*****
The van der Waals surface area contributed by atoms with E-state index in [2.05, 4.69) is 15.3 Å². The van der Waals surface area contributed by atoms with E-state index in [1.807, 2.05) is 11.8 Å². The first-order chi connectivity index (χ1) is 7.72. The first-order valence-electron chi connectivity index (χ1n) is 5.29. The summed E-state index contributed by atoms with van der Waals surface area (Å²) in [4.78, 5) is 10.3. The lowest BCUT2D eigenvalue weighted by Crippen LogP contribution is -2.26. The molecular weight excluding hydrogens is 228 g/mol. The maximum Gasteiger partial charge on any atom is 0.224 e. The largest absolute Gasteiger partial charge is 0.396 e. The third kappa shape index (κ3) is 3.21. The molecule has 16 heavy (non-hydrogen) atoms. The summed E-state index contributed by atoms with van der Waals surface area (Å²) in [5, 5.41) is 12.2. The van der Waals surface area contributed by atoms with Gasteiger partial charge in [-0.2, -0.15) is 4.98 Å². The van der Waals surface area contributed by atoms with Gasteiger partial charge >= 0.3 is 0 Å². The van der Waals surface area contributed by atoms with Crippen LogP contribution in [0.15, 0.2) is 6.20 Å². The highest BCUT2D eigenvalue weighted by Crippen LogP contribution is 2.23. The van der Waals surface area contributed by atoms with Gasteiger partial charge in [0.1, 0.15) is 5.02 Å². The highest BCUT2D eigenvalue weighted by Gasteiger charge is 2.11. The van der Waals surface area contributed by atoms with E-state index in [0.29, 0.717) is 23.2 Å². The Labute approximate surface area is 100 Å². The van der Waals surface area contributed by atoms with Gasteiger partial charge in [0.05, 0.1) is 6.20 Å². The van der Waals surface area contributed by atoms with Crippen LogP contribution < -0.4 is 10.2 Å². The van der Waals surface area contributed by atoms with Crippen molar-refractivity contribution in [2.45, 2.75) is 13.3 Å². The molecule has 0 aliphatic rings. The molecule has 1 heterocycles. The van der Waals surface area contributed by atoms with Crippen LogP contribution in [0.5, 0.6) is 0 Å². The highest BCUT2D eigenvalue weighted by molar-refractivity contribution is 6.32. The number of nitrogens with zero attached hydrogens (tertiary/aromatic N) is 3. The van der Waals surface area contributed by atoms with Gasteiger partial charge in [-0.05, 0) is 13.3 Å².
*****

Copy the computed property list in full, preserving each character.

The van der Waals surface area contributed by atoms with E-state index in [2.05, 4.69) is 15.3 Å². The van der Waals surface area contributed by atoms with E-state index in [1.807, 2.05) is 11.8 Å². The first-order chi connectivity index (χ1) is 7.72. The first-order valence-electron chi connectivity index (χ1n) is 5.29. The summed E-state index contributed by atoms with van der Waals surface area (Å²) in [4.78, 5) is 10.3. The lowest BCUT2D eigenvalue weighted by Crippen LogP contribution is -2.26. The molecular weight excluding hydrogens is 228 g/mol. The maximum Gasteiger partial charge on any atom is 0.224 e. The largest absolute Gasteiger partial charge is 0.396 e. The third kappa shape index (κ3) is 3.21. The molecule has 16 heavy (non-hydrogen) atoms. The summed E-state index contributed by atoms with van der Waals surface area (Å²) in [5, 5.41) is 12.2. The van der Waals surface area contributed by atoms with Gasteiger partial charge in [-0.2, -0.15) is 4.98 Å². The van der Waals surface area contributed by atoms with Gasteiger partial charge >= 0.3 is 0 Å². The van der Waals surface area contributed by atoms with Crippen LogP contribution in [0.15, 0.2) is 6.20 Å². The highest BCUT2D eigenvalue weighted by Crippen LogP contribution is 2.23. The van der Waals surface area contributed by atoms with Gasteiger partial charge in [0.1, 0.15) is 5.02 Å². The highest BCUT2D eigenvalue weighted by Gasteiger charge is 2.11. The van der Waals surface area contributed by atoms with E-state index in [0.29, 0.717) is 23.2 Å². The Labute approximate surface area is 100 Å². The van der Waals surface area contributed by atoms with Gasteiger partial charge in [0.05, 0.1) is 6.20 Å². The van der Waals surface area contributed by atoms with Crippen LogP contribution < -0.4 is 10.2 Å². The van der Waals surface area contributed by atoms with Crippen molar-refractivity contribution in [2.45, 2.75) is 13.3 Å². The molecule has 0 aliphatic rings. The molecule has 1 heterocycles. The van der Waals surface area contributed by atoms with Crippen LogP contribution in [0.5, 0.6) is 0 Å². The highest BCUT2D eigenvalue weighted by molar-refractivity contribution is 6.32. The number of nitrogens with zero attached hydrogens (tertiary/aromatic N) is 3. The van der Waals surface area contributed by atoms with Gasteiger partial charge in [-0.05, 0) is 13.3 Å².